(Camden, NJ) – Outside of IPAK Inc. on South 16th Street, Camden Mayor Victor Carstarphen, Commissioners Louis Cappelli Jr. and Al Dyer along with Camden City Council members announced a major initiative to improve and enhance roadways in Camden City and throughout the county. Spring, which officially started on Monday, marks the beginning of construction season and both entities will have crews working throughout the county for the next six months.
Surveys of city and county residents have shown that repairing roads and bridges are a high priority and to address this issue, the commissioner director and mayor will unveil short-term and long-term plans to improve Camden’s infrastructure.
“Standing out on 16th Street, which has been a mess for the last 20 years, shows our commitment to this community and to putting our money where our mouth is when we talk about rebuilding our county,” Cappelli said. “These investments are critical for us to ensure Camden County continues to be a special place to live and we know this is what residents want us to focus ourefforts on. Additionally, we want to support our business community as well that need paved roads to conduct business.”
This year the city’s Department of Public Works has repaired 5,822 potholes and continues to look for innovative ways to rebuild city streets. Part of that process will entail bringing in Patch Management’s ‘Pothole Killer’ machines, something the county has used successfully for several years, to fill more than 450 potholes around the city.
Camden Mayor Victor Carstarphen discussed his goals for improving the city’s roadways.
“I am pleased to announce that the City of Camden street resurfacing and pothole repair programs are well underway,” said Camden Mayor Victor Carstarphen. “The city and its partners remain committed to improving conditions by implementing our comprehensive roadway resurfacing plan. The strategy has been incredibly effective. The city has been working closely with Camden County to resurface both major thoroughfares and local roadways. Some of the streets have not been paved in over 50 years. Since 2021, the city paved more than 70 roads and DPW has filled thousands of potholes. In addition, major arteries like 27th Street are in the process of complete reconstruction. Camden residents, local business owners, community stakeholders, and visitors alike are recognizing the positive changes taking place citywide. The millions of dollars of new investment are building confidence throughout the Camden community. We are getting the job done and expect even more progress in 2023.”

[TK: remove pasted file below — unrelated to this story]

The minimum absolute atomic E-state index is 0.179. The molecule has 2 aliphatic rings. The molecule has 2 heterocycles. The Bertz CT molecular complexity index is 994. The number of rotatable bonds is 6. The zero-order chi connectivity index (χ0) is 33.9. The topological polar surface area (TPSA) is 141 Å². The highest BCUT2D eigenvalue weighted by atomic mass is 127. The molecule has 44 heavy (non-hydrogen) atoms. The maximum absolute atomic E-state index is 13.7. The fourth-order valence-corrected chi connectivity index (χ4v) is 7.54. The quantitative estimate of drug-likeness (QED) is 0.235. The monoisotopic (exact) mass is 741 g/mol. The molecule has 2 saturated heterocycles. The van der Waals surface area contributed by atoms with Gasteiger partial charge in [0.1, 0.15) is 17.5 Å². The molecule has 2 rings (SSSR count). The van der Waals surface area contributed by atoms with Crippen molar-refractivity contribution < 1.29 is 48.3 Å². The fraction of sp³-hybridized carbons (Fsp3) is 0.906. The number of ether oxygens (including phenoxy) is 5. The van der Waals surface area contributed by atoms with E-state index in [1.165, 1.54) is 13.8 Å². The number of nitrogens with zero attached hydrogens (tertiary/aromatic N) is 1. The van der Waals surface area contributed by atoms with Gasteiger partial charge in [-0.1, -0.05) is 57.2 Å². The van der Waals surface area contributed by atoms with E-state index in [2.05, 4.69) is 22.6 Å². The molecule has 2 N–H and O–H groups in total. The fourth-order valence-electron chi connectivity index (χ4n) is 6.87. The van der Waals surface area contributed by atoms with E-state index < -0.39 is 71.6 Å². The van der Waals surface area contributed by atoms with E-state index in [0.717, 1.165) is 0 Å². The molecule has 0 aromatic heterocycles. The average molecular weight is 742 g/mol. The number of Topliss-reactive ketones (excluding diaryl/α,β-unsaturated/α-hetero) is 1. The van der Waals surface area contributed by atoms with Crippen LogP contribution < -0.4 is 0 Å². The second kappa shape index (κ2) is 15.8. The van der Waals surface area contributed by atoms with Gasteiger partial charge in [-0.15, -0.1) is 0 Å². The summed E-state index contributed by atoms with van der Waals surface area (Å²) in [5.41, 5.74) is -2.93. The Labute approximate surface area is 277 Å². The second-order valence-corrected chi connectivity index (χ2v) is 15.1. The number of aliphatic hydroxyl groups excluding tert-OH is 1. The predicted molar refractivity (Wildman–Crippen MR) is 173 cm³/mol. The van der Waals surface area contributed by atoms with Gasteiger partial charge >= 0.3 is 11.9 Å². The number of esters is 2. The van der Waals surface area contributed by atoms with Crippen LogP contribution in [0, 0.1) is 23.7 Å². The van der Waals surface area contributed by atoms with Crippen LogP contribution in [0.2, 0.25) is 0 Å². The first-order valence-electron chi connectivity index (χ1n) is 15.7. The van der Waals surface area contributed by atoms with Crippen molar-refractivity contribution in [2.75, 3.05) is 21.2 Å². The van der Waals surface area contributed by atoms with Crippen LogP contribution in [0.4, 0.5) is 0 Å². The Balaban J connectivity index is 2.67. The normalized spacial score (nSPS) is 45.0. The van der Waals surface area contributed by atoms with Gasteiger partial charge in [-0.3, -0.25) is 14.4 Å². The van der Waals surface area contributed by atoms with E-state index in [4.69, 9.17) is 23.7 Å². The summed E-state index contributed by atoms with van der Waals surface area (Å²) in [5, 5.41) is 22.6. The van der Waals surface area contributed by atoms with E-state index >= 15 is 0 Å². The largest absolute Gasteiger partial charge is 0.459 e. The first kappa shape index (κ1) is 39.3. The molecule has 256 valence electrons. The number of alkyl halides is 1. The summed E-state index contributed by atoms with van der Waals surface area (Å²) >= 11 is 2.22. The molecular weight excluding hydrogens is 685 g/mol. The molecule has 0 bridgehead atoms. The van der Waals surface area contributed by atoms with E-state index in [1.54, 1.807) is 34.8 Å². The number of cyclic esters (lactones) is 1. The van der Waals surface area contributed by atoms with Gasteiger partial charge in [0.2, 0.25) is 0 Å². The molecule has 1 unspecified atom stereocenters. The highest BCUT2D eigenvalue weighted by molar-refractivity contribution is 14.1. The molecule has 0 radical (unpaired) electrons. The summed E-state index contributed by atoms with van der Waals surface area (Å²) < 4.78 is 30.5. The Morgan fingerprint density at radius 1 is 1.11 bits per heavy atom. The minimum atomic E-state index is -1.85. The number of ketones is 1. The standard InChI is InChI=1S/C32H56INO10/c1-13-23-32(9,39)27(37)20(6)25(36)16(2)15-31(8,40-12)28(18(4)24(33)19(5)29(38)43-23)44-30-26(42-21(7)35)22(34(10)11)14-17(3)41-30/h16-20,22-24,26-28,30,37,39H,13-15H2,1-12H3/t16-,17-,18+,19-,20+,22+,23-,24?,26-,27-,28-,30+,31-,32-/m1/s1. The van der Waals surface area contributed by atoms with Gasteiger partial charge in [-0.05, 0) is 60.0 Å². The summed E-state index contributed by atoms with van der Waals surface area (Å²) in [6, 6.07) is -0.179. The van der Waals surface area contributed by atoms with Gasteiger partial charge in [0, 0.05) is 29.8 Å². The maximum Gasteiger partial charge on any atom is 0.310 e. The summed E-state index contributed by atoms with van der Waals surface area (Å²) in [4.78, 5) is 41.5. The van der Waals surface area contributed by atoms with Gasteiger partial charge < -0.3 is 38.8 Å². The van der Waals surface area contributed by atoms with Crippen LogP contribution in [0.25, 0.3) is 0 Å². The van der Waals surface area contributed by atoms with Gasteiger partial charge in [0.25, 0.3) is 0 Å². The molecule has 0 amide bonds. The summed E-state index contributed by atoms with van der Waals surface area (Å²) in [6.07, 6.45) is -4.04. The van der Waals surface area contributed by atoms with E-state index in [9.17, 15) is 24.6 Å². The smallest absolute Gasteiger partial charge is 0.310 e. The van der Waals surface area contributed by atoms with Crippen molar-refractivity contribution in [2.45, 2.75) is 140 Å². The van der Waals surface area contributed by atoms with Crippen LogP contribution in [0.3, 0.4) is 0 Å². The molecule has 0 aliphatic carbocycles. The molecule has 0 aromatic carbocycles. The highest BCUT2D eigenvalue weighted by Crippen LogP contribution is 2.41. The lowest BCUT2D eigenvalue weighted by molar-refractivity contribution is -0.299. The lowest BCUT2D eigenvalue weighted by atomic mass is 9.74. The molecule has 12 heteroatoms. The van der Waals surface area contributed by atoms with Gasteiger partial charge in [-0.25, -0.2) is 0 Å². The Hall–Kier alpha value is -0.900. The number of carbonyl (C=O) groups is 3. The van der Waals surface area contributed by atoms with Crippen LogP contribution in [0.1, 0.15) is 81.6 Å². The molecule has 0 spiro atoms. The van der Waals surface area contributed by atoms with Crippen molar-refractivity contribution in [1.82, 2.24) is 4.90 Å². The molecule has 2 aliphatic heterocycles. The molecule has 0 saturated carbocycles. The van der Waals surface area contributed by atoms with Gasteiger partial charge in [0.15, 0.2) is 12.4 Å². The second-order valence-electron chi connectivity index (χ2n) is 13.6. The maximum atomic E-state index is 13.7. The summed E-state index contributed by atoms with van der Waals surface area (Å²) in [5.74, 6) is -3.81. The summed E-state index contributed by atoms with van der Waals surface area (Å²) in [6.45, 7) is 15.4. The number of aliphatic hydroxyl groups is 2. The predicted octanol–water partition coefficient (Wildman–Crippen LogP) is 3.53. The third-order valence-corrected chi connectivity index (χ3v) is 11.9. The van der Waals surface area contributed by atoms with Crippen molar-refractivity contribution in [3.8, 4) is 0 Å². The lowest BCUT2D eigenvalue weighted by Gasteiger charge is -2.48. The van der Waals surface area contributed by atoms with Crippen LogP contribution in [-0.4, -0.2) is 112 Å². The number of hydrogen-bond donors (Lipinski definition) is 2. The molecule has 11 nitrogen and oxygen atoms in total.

The Camden County Department of Public Works has more than $80 million in projects being designed in the city of Camden this year. This includes the reengineering of both Market and Federal Streets for resurfacing and changing both thoroughfares from one-way to two-way streets and significant enhancements to the drainage and streetscapes of both streets. In addition, this includes more than $42 million in construction being done this year throughout the county in road and bridge work.
Congressman Donald Norcross discussed the importance of improving roadways.
“Fixing the roads and investing in our transportation infrastructure not only improves quality of life, but also enhances safety, saves working families money, and supports economic growth and development,” Congressman Donald Norcross said. “I commend Camden City and Camden County on their ongoing efforts to invest in infrastructure and improve our communities. Federal dollars and resources are critical to supporting these projects, and I will continue to deliver for South Jersey as we rebuild our infrastructure.”
Camden residents can report potholes in their neighborhood by contacting the Mayor’s Office at (856) 757-7200 or email@example.com or by contacting the Camden Department of Public Works at (856) 757-7132, (856) 757-7034 or firstname.lastname@example.org. Residents can also report potholes on county roads by going to www.camdencounty.com/service/public-works/county-road-report-form/ or by calling (856) 566-2980.